Even with the addition of these nutrients (from both commercial fertilizers and organic sources), the produce we consume today just doesn’t contain the same level of nutrients our ancestors enjoyed.

Are Whole Foods Enough?

If the foods we eat today don’t contain the same level of nutrients as our forefathers - even in the most optimal conditions - then what does that mean to our biology? Our body still needs the same level of nutrients that humans have always needed, and in many cases - more. Environmental assaults, pollution, changes to our lifestyles, and disease all influence the type and amounts of various nutrients we need.

Many of the micronutrients found in our food are essential to life, and help our body’s ability to regenerate. Yet, with reduced access to these essential compounds, our bodies face an uphill battle to grow, heal, and age in a healthy and resilient way. It can also cause unwanted side effects, such as reducing our immune system’s efficiency, lowering our metabolism, and increasing oxidative stress. This is why vitamin and mineral supplementation has become so paramount to human health, especially in the last several decades.

Just like soil today, our bodies also can benefit from nutrient supplementation to help fill our own gaps. But just as farmers look to various tests to determine what nutrients they need to replenish their soil, it’s important to consider what you specifically need for yourself.

Precision is Priceless

Whole foods are essential to leading a healthy life, but these days we require a little more protection against modern conditions. But like all things, It’s important to be precise - in science and in life! Being precise with the supplements you choose offers a better opportunity to identify and revitalize your biology in a more meaningful way. The key to amplifying your body’s functionality and capability is a truly holistic approach: one that combines what we can gather from mother nature and supplements it with scientific precision based on our own individual needs.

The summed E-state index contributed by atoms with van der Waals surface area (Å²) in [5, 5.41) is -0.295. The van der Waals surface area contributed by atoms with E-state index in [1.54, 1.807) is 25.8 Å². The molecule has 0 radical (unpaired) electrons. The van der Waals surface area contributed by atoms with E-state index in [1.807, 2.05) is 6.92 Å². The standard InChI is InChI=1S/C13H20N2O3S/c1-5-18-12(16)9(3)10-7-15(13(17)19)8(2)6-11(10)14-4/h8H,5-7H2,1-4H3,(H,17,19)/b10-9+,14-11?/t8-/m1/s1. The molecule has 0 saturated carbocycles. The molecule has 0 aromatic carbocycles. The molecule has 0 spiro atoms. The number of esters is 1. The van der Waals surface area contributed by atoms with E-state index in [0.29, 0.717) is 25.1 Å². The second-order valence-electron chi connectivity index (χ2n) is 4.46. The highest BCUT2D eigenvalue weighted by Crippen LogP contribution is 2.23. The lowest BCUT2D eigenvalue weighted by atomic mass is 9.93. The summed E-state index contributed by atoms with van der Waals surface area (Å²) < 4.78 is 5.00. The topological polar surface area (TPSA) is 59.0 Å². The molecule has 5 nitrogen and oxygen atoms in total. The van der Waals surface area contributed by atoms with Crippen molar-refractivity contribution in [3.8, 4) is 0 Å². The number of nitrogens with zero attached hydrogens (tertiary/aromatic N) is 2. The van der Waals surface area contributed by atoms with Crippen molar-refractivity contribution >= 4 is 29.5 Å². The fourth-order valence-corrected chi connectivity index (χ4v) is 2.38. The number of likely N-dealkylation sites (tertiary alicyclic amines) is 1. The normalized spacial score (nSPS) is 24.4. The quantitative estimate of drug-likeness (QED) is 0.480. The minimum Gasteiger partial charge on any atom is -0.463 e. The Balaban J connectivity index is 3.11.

The first step is to assess what those needs are. Using advanced methods in metatranscriptomics, scientists are now able to see how a person’s body is functioning to determine where certain vitamins, minerals and beneficial nutrients may be needed. Metatranscriptomics analyzes gene expression - rather than looking at DNA alone - to see how our genes are actually being used. Although DNA is the genetic blueprint of our body, we only ‘translate’ certain pieces of information in real-time to help create elements that cells need at that specific moment. This ‘expression’ of our genes tells us a lot more about how a cell is doing, and not just what it is designed to do. Using metatranscriptomics, scientists can assess which genes are being activated that may show signs of health and signs of stress.